- Directors: Sabin Streeter, Jamila Wignot, Phil Bertelsen, Phil Bertelsen
- Starring: Henry Louis Gates, Jr.
The African American: Many Rivers to Cross Trailer
This documentary will educate you on the black people’s experience from the era of the transatlantic slave trade to the reelection of President Barack Obama. Leaving nothing to chance, this documentary will leave you with a better understanding of black history in the USA.
#3 – Dark Girls (2011)
A story of what it’s like to live as a dark girl in the USA is told in this film. It’s a documentary exploring the deep-seated biases and attitudes about skin color. Primarily, it focuses on dark-skinned women, outside of and within the black American culture.
- Directors: D. Channsin Berry, Bill Duke
- Starring: Soren Baker, Ronald Boutelle, Joni Bovill
Dark Girls Trailer
The film setting and plot are about interviews of African American women. Consequently, they describe the role color has played in their lives. Also, a report of a new version of the black doll experiment is presented in this film. In this experiment, black children preferred light-skinned dolls over dark sinned ones. Ultimately it proves that children had internalized racism.
#4 – When They See Us (2019)
A crime and drama TV mini-series based on the event of the 1989 Central Park jogger case. Specifically, it explores the lives of the five male suspects who were falsely accused. Surprisingly, they were charged with rape and assault of a woman in Central Park, New York City.
- Director: Ava DuVernay
- Starring: Asante Blackk, Caleel Harris, Ethan Herisse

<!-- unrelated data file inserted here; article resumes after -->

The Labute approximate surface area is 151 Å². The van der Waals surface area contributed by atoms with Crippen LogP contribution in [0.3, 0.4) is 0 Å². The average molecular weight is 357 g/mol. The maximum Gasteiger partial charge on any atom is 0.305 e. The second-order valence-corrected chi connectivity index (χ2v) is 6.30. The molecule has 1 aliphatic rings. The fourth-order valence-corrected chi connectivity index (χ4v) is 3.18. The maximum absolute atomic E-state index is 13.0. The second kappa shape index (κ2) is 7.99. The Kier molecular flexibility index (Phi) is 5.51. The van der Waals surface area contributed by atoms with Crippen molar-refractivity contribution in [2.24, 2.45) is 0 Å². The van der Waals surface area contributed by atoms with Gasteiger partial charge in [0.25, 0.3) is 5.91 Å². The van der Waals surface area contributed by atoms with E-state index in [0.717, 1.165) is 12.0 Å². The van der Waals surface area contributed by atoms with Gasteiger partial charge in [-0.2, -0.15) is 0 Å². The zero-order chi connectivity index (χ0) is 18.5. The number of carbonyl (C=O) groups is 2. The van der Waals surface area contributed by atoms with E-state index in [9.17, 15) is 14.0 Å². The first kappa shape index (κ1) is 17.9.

When They See Us Trailer
The allegations these young black boys faced show that African Americans had a rough time growing up in America. Sadly enough, this was supported by law enforcers. The documentary exposes the extent of racial profiling in the USA.
#5 – Dear White People TV Series (2017)
A comedy TV series touching on modern American race relations. It features the lives of several black college kids in an IVY League institution. Also, every episode features a specific character except for the finale.
- Director: Justin Simien
- Starring: Logan Browning, Brandon P. Bell, DeRon Horton
Dear White People Trailer
This TV series borrows some aspects from a 2014 film produced with the same title by the same director. Thus, the 2017 series is a somewhat reincarnation of the film with a broader plot. However, the series has 3 seasons and a fourth set to be released in 2021.
More Black History Documentaries
These black history documentaries for this list are timeless. You may need to view these documentaries more than once to grab all the messages they carry. Luckily, you can stream them from either Netflix or Amazon Prime. In fact, Netflix has a dedicated BLM playlist containing series, films, and documentaries. There are several other documentaries that accurately depict black history in the USA. Therefore, we would like to hear from you. What other documentary series do you like? Share your thoughts in the comment box below.